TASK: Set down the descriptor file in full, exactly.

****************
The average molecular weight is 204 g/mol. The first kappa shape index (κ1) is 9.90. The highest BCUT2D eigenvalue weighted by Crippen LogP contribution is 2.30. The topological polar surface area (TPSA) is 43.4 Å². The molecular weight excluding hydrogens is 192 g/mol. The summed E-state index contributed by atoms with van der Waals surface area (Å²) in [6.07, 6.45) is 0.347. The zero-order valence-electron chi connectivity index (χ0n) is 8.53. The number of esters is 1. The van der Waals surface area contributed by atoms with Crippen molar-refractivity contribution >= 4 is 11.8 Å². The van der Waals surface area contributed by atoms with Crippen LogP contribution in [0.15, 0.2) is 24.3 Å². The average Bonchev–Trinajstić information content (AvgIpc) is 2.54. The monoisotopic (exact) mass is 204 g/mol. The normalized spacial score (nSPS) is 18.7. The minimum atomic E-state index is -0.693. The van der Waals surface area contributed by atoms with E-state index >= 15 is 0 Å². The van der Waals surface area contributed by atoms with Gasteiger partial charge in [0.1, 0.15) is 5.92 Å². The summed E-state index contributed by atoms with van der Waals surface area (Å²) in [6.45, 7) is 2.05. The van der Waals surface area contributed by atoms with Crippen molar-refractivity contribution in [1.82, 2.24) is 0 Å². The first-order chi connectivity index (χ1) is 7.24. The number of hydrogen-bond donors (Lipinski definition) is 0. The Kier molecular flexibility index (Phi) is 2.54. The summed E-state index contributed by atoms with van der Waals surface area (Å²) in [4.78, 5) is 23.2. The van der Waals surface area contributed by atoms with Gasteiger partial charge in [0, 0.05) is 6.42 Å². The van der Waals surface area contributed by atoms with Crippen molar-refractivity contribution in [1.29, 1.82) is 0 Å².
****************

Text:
The average molecular weight is 204 g/mol. The first kappa shape index (κ1) is 9.90. The highest BCUT2D eigenvalue weighted by Crippen LogP contribution is 2.30. The topological polar surface area (TPSA) is 43.4 Å². The molecular weight excluding hydrogens is 192 g/mol. The summed E-state index contributed by atoms with van der Waals surface area (Å²) in [6.07, 6.45) is 0.347. The zero-order valence-electron chi connectivity index (χ0n) is 8.53. The number of esters is 1. The van der Waals surface area contributed by atoms with Crippen molar-refractivity contribution >= 4 is 11.8 Å². The van der Waals surface area contributed by atoms with Crippen LogP contribution in [0.15, 0.2) is 24.3 Å². The average Bonchev–Trinajstić information content (AvgIpc) is 2.54. The monoisotopic (exact) mass is 204 g/mol. The normalized spacial score (nSPS) is 18.7. The minimum atomic E-state index is -0.693. The van der Waals surface area contributed by atoms with E-state index >= 15 is 0 Å². The van der Waals surface area contributed by atoms with Gasteiger partial charge in [0.1, 0.15) is 5.92 Å². The summed E-state index contributed by atoms with van der Waals surface area (Å²) in [6.45, 7) is 2.05. The van der Waals surface area contributed by atoms with Crippen molar-refractivity contribution in [1.82, 2.24) is 0 Å². The first-order chi connectivity index (χ1) is 7.24. The number of hydrogen-bond donors (Lipinski definition) is 0. The Kier molecular flexibility index (Phi) is 2.54. The summed E-state index contributed by atoms with van der Waals surface area (Å²) in [4.78, 5) is 23.2. The van der Waals surface area contributed by atoms with Gasteiger partial charge in [0, 0.05) is 6.42 Å². The van der Waals surface area contributed by atoms with Crippen molar-refractivity contribution in [1.29, 1.82) is 0 Å².